# Notice that the following line replaces the AddAccessRule() method above 
$Acl | Add-AccessControlEntry -AceObject $Ace 
$Acl | Set-Acl 
 
 
#--------------------------------- 
# PAC Module Example 3 - Add-AccessControl only 
#--------------------------------- 
$Acl = Get-Acl C:\temp 
# Notice that the following line replaces the New-AccessControlEntry function 
$Acl | Add-AccessControlEntry -Principal Everyone -FolderRights Modify 
$Acl | Set-Acl 
 
 
#--------------------------------- 
# PAC Module Example 4 - Fully replace Get-Acl and Set-Acl (use -Force to suppress prompt) 
#--------------------------------- 
# This one line does everything that the previous examples do: 
Get-Item C:\temp | Add-AccessControlEntry -Principal Everyone -FolderRights Modify 
Get-AccessControlEntry can also be used against any security descriptors returned from Get-Acl. Normally, to view access and audit entries, you must use the Access and Audit properties found on the security descriptor object. The output from those properties has no default formatting, either, so the output is displayed as a list. Get-AccessControlEntry lets you view both access and audit entries by default (there is a switch to control the types of ACEs to display). Compare the following outputs:

Viewing Security Descriptors

View ACEs for 'C:\Program Files' (not recursive):

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# Method 1: Pass path directly to Get-AccessControlEntry 
Get-AccessControlEntry -Path 'C:\Program Files' 
 
# Method 2: Pipe items from Get-SecurityDescriptor function (found in this module) 
dir 'C:\Program Files' | Get-SecurityDescriptor -Audit | Get-AccessControlEntry 
 View ACEs for services:
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# Show the BITs service: 
Get-Service bits | Get-AccessControlEntry 
 
# Alternate way: 
$SD = Get-Service bits | Get-SecurityDescriptor 
$SD.Access 
$SD.Audit 
$SD 
$SD | fl 
 
# Filter the ACEs 
Get-Service b* | Get-AccessControlEntry -Principal Administrators 
Get-Service b* | Get-AccessControlEntry -Principal Administrators -AceType SystemAudit 
Get-Service b* | Get-AccessControlEntry -Principal Administrators -AceType AccessAllowed -ServiceAccessRights FullControl 
View share SDs:
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# List all share permissions: 
Get-SmbShare | Get-AccessControlEntry -ErrorAction SilentlyContinue 
 
# List NTFS permissions for all shares: 
Get-SmbShare | select path | Get-AccessControlEntry -ErrorAction SilentlyContinue 
 
View ACEs for misc WMI objects (must be run from elevated PS for __SystemSecurity):
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# Logical shares: 
Get-WmiObject Win32_LogicalShareSecuritySetting | Get-AccessControlEntry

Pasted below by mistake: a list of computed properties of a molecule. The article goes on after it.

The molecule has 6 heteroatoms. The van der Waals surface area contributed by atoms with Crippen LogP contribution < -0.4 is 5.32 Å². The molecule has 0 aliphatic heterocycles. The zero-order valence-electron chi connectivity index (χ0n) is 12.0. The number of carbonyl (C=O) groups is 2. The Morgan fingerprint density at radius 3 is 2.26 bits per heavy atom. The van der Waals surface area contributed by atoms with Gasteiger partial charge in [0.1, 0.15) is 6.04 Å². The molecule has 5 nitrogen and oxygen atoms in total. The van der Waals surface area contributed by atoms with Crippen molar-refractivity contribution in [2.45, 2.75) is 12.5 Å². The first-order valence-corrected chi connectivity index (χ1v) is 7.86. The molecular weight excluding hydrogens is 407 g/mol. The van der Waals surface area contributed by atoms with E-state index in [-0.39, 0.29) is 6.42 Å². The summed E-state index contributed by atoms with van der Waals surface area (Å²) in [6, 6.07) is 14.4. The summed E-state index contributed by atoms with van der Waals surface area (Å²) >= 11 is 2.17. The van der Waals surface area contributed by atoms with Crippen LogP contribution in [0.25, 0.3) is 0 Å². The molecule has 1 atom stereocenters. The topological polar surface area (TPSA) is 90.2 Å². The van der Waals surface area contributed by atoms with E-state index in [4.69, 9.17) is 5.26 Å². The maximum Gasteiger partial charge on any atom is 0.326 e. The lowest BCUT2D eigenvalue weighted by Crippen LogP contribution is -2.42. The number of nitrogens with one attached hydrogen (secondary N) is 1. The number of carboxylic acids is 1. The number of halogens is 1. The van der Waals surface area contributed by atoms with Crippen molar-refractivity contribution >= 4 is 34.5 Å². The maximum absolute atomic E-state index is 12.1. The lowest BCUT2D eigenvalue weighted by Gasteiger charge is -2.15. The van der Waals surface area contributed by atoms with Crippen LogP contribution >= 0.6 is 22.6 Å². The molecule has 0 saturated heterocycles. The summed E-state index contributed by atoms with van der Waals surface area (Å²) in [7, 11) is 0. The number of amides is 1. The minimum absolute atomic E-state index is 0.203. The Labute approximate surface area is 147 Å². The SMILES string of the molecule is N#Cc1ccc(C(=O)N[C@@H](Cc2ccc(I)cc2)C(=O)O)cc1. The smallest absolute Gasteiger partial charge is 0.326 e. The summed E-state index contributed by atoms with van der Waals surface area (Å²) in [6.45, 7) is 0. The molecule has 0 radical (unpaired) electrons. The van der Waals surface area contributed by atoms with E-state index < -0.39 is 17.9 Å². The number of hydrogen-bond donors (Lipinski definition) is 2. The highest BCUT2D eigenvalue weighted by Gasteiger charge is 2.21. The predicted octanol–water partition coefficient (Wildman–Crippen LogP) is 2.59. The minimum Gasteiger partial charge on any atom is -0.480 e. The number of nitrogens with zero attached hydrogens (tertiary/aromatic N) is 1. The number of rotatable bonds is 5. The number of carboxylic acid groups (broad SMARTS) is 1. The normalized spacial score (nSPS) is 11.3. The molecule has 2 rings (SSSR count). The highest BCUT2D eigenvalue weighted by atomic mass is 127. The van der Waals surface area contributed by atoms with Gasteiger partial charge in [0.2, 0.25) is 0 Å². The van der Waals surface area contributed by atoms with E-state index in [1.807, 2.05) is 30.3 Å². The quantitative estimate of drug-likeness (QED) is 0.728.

# Printers: 
Get-WmiObject Win32_Printer | Get-AccessControlEntry 
 
# root/cimv2 Namespace 
Get-CimInstance __SystemSecurity -Namespace root/cimv2 | Get-AccessControlEntry
 

WsMan security: 

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dir wsman:\ -Recurse | ? { $_.Name -eq "Sddl" } | Get-AccessControlEntry
 

Creating an ACE with New-AccessControlEntry

PowerShell doesn't provide a cmdlet for creating ACEs, so the only way to natively create one is using .NET constructors. Creating an access ACE for a folder is slightly different than creating an access ACE for a file, which is different than creating an access ACE for a registry key, which is significantly different than creating an access ACE for an Active Directory object (and all of those are different than creating audit ACEs). Want to create an ACE for a service or printer? Those are different, too.

The New-AccessControlEntry tries to fix that problem. Creating ACEs for each of the previously mentioned objects is very similar. The only difference is the access rights parameter (-FolderRights, -FileRights, -RegistryRights, -ActiveDirectoryRights, -ServiceRights, -PrinterRights).


The ACEs that are output by the -FolderRights, -FileRights, -RegistryRights, and -ActiveDirectoryRights can be used by SD objects from Get-Acl (unless you use the -Generic switch; don't do that) or Get-SecurityDescriptor.

Here are some examples:

 

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# Create a deny ACE for a file: 
New-AccessControlEntry -FileRights Delete -Principal Everyone -AceType AccessDenied 
 
# Create an audit ACE for a folder that only applies to child files (Audit failures): 
New-AccessControlEntry -AceType SystemAudit  -Principal Everyone -FolderRights FullControl -AppliesTo ChildObjects -AuditFailure 
 
# Create an ACE for a service that allows Users to start and stop 
New-AccessControlEntry -Principal Users -ServiceAccessRights Start, Stop 
 
# Create an ACE for AD object that gives the 'TestUser' the ability to read the 'Public-Information' property set: 
# (See the section on Active Directory below for more information)